In September 2021, Pitt hired an outside law firm to do an independent review of its fetal tissue research processes and practices, after the University came under fire from conservative circles.
The Washington, D.C., law firm Hyman, Phelps & McNamara issued its report on Dec. 31. In the report’s conclusion, it said: “Although the use of human fetal tissue in research may not be universally accepted, federal and state laws, as well as NIH (National Institutes of Health) grants policy, permit these activities as long as certain requirements are met. We have completed our assessment of Pitt’s activities involving research using human fetal tissue and conclude that the University is fully compliant with federal and state regulatory requirements.”
The firm reached this conclusion after thorough review of established procedures and the 31 relevant studies conducted to date.
The University has repeatedly denied any wrongdoing in its research practices and said fetal tissue research is “subject to robust internal controls and highly regulated at the state and federal level.”
In response to the report, a Pitt spokesman said: “As we have stated in the past: Fetal tissue research plays a critical role in advancing life-saving discoveries. We remain committed to maintaining robust internal controls and to extending our record of compliance at the state and federal levels, and we take these responsibilities seriously.”
Scientists have used fetal cell lines to develop and test several vaccines, including those for COVID-19, polio, chickenpox, shingles, measles, rubella and rabies. Anti-abortion advocates oppose fetal tissue research because the tissue primarily comes from abortions. Scientists say that for certain types of experiments, there is no substitute for human fetal tissue cells. In 2020, the top 10 NIH-funded institutions — which includes Pitt — received NIH grants for projects that utilize fetal tissue research.
By law, all fetal tissue donations are voluntary and informed consent is required for fetal tissue to be collected for and provided to researchers, who are not involved in collecting the tissue. The NIH and Pennsylvania law expressly forbid entities from profiting off the collection, cataloging, storage and transfer of fetal tissue donations.
Specifically, the report concluded:
Because the University researchers are blinded to a patient’s abortion decision and the procedure itself, there is no pathway for the researcher to influence a woman to terminate her pregnancy or to donate fetal tissue for research.
There is no inherent conflict of interest in the Pitt Institutional Review Board (IRB) process for reviewing study protocols involving human fetal tissue.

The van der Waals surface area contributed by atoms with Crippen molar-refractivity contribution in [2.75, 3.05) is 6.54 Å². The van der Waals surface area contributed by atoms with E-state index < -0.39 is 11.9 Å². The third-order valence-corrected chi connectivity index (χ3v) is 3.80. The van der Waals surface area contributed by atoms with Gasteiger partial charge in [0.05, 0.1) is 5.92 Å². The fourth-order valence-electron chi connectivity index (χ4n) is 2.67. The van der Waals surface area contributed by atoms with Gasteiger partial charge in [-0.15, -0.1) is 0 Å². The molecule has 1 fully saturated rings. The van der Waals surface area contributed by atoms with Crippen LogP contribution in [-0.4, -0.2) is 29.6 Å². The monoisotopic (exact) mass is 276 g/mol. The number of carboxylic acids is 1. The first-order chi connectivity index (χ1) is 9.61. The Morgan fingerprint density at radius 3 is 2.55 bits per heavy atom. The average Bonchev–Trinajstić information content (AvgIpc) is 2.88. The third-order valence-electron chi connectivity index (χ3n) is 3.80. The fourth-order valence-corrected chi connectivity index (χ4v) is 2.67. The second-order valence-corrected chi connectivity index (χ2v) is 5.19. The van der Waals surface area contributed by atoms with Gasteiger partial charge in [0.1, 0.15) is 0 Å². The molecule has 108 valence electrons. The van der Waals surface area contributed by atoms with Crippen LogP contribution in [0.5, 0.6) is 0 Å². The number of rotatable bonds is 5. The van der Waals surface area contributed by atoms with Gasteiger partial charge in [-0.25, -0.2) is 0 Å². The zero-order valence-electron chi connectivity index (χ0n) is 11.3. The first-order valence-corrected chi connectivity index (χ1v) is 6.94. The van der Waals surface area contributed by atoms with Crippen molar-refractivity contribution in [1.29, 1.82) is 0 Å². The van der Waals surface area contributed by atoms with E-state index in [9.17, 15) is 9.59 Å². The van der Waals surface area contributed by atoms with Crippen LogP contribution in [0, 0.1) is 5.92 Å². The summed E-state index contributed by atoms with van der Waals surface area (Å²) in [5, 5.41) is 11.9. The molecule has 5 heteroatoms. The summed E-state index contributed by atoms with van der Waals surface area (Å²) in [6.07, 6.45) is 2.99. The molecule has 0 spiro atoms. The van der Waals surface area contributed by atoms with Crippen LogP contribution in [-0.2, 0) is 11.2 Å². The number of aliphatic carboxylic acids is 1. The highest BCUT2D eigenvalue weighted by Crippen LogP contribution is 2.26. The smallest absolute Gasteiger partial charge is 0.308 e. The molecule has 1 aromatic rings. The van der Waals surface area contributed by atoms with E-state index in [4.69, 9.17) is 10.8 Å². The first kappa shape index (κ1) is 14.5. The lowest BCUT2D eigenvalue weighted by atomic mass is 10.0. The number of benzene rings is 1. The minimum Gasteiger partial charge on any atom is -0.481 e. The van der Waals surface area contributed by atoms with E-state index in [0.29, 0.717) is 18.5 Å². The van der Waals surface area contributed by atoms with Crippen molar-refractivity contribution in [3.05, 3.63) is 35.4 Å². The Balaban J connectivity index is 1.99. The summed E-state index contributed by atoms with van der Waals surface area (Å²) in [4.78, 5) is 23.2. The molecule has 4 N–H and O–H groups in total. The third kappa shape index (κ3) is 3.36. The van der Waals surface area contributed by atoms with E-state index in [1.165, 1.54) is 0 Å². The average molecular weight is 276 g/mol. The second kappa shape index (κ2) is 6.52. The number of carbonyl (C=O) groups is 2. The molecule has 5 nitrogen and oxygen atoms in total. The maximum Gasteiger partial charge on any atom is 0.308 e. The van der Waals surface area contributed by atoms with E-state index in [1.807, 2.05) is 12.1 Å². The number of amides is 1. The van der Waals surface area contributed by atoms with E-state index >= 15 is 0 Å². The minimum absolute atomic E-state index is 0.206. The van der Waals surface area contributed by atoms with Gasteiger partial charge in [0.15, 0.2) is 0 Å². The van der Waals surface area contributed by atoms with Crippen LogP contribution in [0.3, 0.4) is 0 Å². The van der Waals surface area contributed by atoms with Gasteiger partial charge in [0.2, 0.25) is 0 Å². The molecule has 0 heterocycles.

The assessment did not find any illegal arrangement or quid pro quo between Pitt and Planned Parenthood of Western Pennsylvania. Pitt has no contractual arrangement with Planned Parenthood of Western Pennsylvania. … We also confirmed that Planned Parenthood of Western Pennsylvania does not even collect human fetal tissue for research purposes, which undermines any allegation that Pitt engages in a relationship with Planned Parenthood to obtain fetal tissue.
Pitt does not use its access to fetal tissue from abortions conducted at UPMC as a mechanism to obtain NIH grant money. NIH grant money is not tied to the source of human fetal tissue.
The process for obtaining informed consent from donors of human fetal tissue is proper and is intentionally silent as to the ultimate research use for the donation.
The review did identify four administrative recommendations — which have no bearing on compliance — that the Pitt spokesman said the University is working now to implement. These include:
Providing more detailed instructions for how to complete the consent forms that are used as part of the Tissue Collection Protocol.
Using Pitt’s audit authority through the Education and Compliance Committee, or other designee, to conduct periodic audits of the Tissue Collection Protocol, including the fetal tissue consent form, and of its implementation in individual fetal tissue studies conducted at Pitt.
Introducing a formal procedure that comprehensively documents this process (i.e., from submission of an application to the IRB through disbursement of tissue by the PBC). This documentation can be used for training purposes and could also provide good evidence of Pitt’s compliance with federal and state laws.
More closely reviewing the consent forms that contain gaps and following up, if needed.
— Susan Jones
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